Like many with an early enthusiasm for mathematics, I read and was inspired by G. H. Hardy's *A Mathematician's Apology*. This 1922 recollection Hardy included in that essay come to mind when reading this book:

My audience there was composed almost entirely of physicists, and I may have spoken a little provocatively on that account; but I would still stand by the substance of what I said. I began by saying that there is probably less difference between the positions of a mathematician and of a physicist than is generally supposed… I went on to say that neither physicists nor philosophers have ever given any convincing account of what ‘physical reality’ is, or of how the physicist passes, from the confused mass of fact or sensation with which he starts, to the construction of the objects which he calls ‘real’. Thus, we cannot be said to know what the subject-matter of physics is; but this need not prevent us from understanding roughly what a physicist is trying to do. It is plain that he is trying to correlate the incoherent body of crude fact confronting him with some definite and orderly scheme of abstract relations, the kind of scheme he can borrow only from mathematics.

In *The Universe Speaks in Numbers*, Farmelo relates the efforts of theoretical physicists to accurately describe reality while navigating a rather dysfunctional relationship with peer mathematicians. Indeed, while on one hand, we have "The Unreasonable Effectiveness of Mathematics in the Natural Sciences" published in 1960 by physicist Eugene Wigner, we have here the mathematical structure of various physical theories only gaining from pure mathematics advances or empirical predictions by happenstance or singular effort. This even at times between experts sharing a common building. Indeed, the chapter “The Long Divorce” covering the middle of the Twentieth Century suggests a darker, more dismissive tone to Wigner’s observation as summed up in this quote attributed here to Freeman Dyson:

In the 1950s… we needed no help from mathematicians. We thought we were very smart and could do better on our own.

The distance between the two camps, at times admitting acrimony, makes the efforts of some to bridge that gap, such as theoretical physicist Roman Jackiw and mathematician Michael Atiyah, seem heroic.

Actual mathematics is not explained here, and no mathematical knowledge is prerequisite. We learn of the impact Maxwell’s equations modeling electromagnetism on Eisenstein’s development of a ‘light quanta’ theory without having to see or understand those equations. The few equations exhibited are done so only to illustrate the elegant simplicity marking that success. Other technical topics such as quaternions, the standard model, gauge theory, and more are introduced superficially so that the tempo of the unfolding history is not interrupted. This makes this work a much more approachable introduction to modern cosmology and its development than other attempts at popularization, such as Lisa Randall's *Warped Passages*. That allows for just a few hundred pages to cover the arc from Newton and Euler to a reestablishment of communication (if not effective cooperation) under string theory in the early 1990s as relayed in one of many modern first-hand accounts serving as a basis for this work:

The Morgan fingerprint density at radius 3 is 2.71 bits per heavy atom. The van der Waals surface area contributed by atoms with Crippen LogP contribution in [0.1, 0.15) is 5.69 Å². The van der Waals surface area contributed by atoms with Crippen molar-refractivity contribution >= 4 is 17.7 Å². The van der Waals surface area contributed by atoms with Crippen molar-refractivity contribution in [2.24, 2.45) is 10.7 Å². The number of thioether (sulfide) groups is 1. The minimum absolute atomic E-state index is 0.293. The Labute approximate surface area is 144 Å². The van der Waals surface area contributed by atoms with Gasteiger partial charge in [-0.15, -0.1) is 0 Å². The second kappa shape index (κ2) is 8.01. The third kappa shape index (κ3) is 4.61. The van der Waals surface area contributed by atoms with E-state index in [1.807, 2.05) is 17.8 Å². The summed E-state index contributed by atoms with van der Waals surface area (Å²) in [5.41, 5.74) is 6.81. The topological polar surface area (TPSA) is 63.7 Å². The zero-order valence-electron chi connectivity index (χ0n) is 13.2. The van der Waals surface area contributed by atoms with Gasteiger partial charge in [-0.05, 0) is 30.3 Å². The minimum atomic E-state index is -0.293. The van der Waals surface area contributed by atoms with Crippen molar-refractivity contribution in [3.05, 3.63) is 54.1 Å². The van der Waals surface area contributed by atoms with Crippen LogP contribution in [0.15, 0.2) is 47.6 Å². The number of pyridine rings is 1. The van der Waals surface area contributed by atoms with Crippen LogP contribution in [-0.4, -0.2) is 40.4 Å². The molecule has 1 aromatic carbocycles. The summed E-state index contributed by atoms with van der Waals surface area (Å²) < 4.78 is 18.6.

‘It was an embarrassment and a bit of a shock to [us] mathematicians that the string theorists’ voodoo mathematics worked so well,’ Dave Morrison later told me, adding that ‘there was no denying that their physics-based intuition was working, even though it made no sense to us’. Michael Atiyah later said of the physicist’ coup, ‘It was as if they had gone up in a balloon, landed in the geometer’s territory and captured its capital city.’

This evolution of our understanding of reality is told through the significant individual contributions of key pioneers such as Dirac (his 1939 lecture “The Relation between Mathematics and Physics” could be a preface here), Feynman, Freeman Dyson, “Frank” Yang Chen-Ning, and others along with biographical details and personality notes. This focus on the individuals involved as personalities means there is much here about quirks as quarks. This approach is also evident in the author’s The Strangest Man: The Hidden Life of Paul Dirac, Mystic of the Atom.

Over the decades, drawn from differing cultures and backgrounds, these colorful thinkers described here brought about a happy reconciliation:

In the 1950s the two groups were living in different worlds, he [Freeman Dyson], but he is now happy to see them regularly talking together, exchanging ideas, and occasionally working on the same problems. ‘Pure mathematics and theoretical physicists are now very much in the same world’, he says, but it’s not clear how it relates to the real one.’

The author lays out a half dozen predictions on how the ‘real one’ will emerge from the fruits of this cooperation, such as “Space and time are not fundamental concepts-they emerge from quanta of some kind.” Whether his predictions pan out or not, I hope he uses the same storytelling skills, research, and simplifying explanations to tell us in future works the how and why of it all.

Tom Schulte reads and ponders along Bayou Castine near the shores of Lake Pontchartrain in Louisiana.